Curbing a ravenous government of its revenue dependency
Need it be said that a preference for personal income taxes that are narrow and deep is not an endorsement for wild abandon? (And by ‘deep’, what is connoted are taxes which are ‘deeper’ in comparison to those applied to the poor.) Smith anticipated Laffer Curve findings which suggest that higher taxes do not unquestioningly entail enhanced revenue streams (see quotation below) — not to mention the moral issues involved with the gratuitous confiscation of private property. Both Pirie and Clougherty, as well as Saatchi and Warburton, emphasise that a significant cause for generating ever-more revenue to fund expenditures has been the unprecedented growth of the Welfare State — of which tax reallocations form a part.
Though it has become a cliché among conservative circles, it is no less true that most Western democracies don’t suffer from too few taxes, but rather from too much spending.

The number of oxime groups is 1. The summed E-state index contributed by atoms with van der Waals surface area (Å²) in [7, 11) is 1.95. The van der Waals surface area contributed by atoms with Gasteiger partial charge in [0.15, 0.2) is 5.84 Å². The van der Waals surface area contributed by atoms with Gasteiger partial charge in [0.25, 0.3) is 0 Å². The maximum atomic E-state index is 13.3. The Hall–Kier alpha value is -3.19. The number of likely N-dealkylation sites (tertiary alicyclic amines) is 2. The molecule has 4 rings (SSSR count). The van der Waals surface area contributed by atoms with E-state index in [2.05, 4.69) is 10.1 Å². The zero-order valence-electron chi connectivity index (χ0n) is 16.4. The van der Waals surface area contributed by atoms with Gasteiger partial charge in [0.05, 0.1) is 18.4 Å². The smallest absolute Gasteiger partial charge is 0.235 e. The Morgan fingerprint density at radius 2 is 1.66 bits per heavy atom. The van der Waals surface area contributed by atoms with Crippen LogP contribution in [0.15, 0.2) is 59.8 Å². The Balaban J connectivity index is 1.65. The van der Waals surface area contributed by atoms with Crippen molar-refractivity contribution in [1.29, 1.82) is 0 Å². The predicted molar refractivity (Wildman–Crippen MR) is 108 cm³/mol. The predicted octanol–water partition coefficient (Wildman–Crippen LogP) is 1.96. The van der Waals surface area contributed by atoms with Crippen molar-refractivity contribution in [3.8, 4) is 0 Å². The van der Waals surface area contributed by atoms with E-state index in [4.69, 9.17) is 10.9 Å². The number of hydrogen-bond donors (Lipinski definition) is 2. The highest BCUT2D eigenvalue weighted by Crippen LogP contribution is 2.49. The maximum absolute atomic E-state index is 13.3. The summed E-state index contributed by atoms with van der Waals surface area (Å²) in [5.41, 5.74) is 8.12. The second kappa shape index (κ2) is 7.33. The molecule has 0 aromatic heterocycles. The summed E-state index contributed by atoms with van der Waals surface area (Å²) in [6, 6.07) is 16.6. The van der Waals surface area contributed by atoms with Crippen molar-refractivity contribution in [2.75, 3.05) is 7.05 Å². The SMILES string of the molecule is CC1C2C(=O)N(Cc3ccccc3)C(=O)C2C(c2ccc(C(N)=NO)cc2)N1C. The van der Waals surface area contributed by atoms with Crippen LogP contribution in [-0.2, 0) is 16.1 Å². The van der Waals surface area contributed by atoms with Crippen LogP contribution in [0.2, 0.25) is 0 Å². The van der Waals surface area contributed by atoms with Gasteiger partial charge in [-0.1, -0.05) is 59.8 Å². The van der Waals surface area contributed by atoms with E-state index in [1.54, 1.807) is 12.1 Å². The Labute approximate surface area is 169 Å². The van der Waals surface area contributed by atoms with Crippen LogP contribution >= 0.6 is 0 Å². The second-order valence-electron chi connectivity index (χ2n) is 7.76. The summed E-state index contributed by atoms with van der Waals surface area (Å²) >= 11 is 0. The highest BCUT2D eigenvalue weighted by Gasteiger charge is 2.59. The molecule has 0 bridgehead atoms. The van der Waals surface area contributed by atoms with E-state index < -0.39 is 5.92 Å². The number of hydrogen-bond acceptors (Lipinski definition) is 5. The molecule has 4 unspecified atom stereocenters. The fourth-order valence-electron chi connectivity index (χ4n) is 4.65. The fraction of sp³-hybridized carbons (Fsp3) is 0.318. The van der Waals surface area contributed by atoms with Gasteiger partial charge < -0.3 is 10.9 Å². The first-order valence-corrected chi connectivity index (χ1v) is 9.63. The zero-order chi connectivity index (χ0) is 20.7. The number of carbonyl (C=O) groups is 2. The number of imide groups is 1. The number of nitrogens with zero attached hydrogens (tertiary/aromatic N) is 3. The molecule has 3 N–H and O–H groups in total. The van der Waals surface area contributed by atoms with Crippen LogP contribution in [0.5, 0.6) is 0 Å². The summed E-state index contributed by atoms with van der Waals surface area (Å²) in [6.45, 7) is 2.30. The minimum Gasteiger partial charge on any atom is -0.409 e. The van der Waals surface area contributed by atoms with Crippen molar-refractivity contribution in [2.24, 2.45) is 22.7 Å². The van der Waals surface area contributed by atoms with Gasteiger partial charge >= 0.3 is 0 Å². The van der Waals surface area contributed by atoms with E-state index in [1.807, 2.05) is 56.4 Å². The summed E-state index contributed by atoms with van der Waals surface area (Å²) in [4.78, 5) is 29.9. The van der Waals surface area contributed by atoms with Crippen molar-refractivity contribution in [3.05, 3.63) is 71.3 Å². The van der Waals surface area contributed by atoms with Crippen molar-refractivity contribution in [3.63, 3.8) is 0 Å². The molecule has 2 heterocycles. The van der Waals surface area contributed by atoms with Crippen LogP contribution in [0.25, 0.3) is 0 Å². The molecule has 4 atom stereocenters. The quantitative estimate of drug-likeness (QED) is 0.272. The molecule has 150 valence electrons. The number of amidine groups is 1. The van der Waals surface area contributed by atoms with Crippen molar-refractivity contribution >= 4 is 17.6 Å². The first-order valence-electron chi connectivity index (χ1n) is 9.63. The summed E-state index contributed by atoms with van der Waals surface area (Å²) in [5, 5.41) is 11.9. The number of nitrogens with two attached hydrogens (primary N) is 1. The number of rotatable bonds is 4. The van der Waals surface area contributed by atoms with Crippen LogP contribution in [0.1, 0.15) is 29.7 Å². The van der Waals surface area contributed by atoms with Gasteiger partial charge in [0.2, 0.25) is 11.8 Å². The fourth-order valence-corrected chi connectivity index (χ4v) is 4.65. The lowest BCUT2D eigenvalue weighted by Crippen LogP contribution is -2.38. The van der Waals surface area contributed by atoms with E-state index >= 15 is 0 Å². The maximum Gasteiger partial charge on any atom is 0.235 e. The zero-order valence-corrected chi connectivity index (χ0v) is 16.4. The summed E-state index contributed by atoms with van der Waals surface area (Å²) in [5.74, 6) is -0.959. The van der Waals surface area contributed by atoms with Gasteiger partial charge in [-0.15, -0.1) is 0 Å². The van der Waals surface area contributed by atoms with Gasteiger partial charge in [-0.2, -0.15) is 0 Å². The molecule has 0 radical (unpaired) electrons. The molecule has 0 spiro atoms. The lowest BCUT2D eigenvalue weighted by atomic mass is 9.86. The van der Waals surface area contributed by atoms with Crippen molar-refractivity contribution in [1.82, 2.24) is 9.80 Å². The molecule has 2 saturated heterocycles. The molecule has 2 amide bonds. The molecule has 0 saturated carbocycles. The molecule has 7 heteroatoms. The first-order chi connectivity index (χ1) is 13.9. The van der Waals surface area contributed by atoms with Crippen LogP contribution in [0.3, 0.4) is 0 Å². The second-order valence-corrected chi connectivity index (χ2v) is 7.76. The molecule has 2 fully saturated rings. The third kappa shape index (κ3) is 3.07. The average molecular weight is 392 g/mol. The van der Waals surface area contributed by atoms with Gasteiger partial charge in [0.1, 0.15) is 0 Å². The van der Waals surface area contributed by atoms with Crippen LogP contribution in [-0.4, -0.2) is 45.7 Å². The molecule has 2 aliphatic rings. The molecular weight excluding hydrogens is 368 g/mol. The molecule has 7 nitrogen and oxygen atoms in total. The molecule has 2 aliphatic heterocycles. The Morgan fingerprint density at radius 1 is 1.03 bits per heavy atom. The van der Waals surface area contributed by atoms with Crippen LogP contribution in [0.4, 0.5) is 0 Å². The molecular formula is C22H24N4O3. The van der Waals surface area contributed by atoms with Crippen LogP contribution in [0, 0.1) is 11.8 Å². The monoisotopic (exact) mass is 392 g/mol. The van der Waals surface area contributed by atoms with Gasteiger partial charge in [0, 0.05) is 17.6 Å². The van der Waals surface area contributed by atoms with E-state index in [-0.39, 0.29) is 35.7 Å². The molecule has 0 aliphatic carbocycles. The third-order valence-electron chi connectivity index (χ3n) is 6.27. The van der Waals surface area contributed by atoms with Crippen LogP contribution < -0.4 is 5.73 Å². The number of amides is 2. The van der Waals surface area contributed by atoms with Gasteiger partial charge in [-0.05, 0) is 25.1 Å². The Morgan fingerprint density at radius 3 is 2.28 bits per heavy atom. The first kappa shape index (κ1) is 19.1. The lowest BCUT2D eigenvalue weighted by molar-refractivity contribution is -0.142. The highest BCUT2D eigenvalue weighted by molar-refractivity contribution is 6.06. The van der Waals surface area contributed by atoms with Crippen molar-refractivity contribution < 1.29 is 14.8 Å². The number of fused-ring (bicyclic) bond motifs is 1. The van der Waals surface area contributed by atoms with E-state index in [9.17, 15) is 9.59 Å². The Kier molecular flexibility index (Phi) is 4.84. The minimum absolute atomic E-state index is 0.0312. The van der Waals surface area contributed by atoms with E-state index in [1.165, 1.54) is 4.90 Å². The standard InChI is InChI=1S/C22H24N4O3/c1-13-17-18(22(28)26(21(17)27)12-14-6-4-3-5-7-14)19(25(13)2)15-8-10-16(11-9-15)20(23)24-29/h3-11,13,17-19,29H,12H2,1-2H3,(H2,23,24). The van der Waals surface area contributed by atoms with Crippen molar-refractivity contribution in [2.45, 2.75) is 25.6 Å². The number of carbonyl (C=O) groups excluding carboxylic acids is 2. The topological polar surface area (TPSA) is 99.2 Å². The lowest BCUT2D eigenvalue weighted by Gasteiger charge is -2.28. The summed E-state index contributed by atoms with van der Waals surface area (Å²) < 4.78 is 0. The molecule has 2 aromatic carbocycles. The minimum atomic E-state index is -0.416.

These effects of over-government affect all taxpayers and, along with providing tax relief for the poor, should constitute a major reform of government policy. Smith’s eighteenth-century standard for taxation is as relevant now as then:
Every tax ought to be so contrived as both to take out and to keep out of the pockets of the people as little as possible, over and above what it brings into the publick treasury of the state. A tax may either take out or keep out of the pockets of the people a great deal more than it brings into the publick treasury, in [that] … it may obstruct the industry of the people, and discourage them from applying to certain branches of business which might give maintenance and employment to great multitudes. [...] It is in some one or other of these … ways that taxes are frequently so much more burdensome to the people than they are beneficial to the sovereign (V.ii.b.6).
Taking the poor out of income tax would be a compassionate, sensible, and Smithian step forward, argues Stephen MacLean.